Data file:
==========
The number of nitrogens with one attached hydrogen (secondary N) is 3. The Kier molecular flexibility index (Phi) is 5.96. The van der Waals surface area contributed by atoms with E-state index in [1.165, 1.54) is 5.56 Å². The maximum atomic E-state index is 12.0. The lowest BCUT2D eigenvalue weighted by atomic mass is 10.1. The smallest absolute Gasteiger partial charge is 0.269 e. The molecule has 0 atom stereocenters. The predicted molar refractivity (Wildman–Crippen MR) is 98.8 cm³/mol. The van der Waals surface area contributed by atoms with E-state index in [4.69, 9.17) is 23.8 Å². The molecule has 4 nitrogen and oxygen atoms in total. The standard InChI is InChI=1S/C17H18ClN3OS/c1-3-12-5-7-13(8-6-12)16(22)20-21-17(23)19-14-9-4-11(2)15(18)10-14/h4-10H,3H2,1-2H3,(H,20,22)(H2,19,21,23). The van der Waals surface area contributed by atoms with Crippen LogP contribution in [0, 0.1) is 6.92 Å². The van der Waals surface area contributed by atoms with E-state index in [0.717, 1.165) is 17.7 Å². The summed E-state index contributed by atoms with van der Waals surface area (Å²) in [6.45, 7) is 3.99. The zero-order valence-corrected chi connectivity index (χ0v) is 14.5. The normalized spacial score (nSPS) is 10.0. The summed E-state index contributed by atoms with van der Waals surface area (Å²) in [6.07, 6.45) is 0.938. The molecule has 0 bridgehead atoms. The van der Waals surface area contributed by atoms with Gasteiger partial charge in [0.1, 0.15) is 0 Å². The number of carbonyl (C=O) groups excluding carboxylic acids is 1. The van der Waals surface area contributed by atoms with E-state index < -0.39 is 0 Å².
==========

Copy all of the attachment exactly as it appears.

The number of nitrogens with one attached hydrogen (secondary N) is 3. The Kier molecular flexibility index (Phi) is 5.96. The van der Waals surface area contributed by atoms with E-state index in [1.165, 1.54) is 5.56 Å². The maximum atomic E-state index is 12.0. The lowest BCUT2D eigenvalue weighted by atomic mass is 10.1. The smallest absolute Gasteiger partial charge is 0.269 e. The molecule has 0 atom stereocenters. The predicted molar refractivity (Wildman–Crippen MR) is 98.8 cm³/mol. The van der Waals surface area contributed by atoms with E-state index in [4.69, 9.17) is 23.8 Å². The molecule has 4 nitrogen and oxygen atoms in total. The standard InChI is InChI=1S/C17H18ClN3OS/c1-3-12-5-7-13(8-6-12)16(22)20-21-17(23)19-14-9-4-11(2)15(18)10-14/h4-10H,3H2,1-2H3,(H,20,22)(H2,19,21,23). The van der Waals surface area contributed by atoms with Crippen LogP contribution in [0, 0.1) is 6.92 Å². The van der Waals surface area contributed by atoms with E-state index in [0.717, 1.165) is 17.7 Å². The summed E-state index contributed by atoms with van der Waals surface area (Å²) in [6.45, 7) is 3.99. The zero-order valence-corrected chi connectivity index (χ0v) is 14.5. The normalized spacial score (nSPS) is 10.0. The summed E-state index contributed by atoms with van der Waals surface area (Å²) in [6.07, 6.45) is 0.938. The molecule has 0 bridgehead atoms. The van der Waals surface area contributed by atoms with Gasteiger partial charge in [0.1, 0.15) is 0 Å². The number of carbonyl (C=O) groups excluding carboxylic acids is 1. The van der Waals surface area contributed by atoms with E-state index < -0.39 is 0 Å².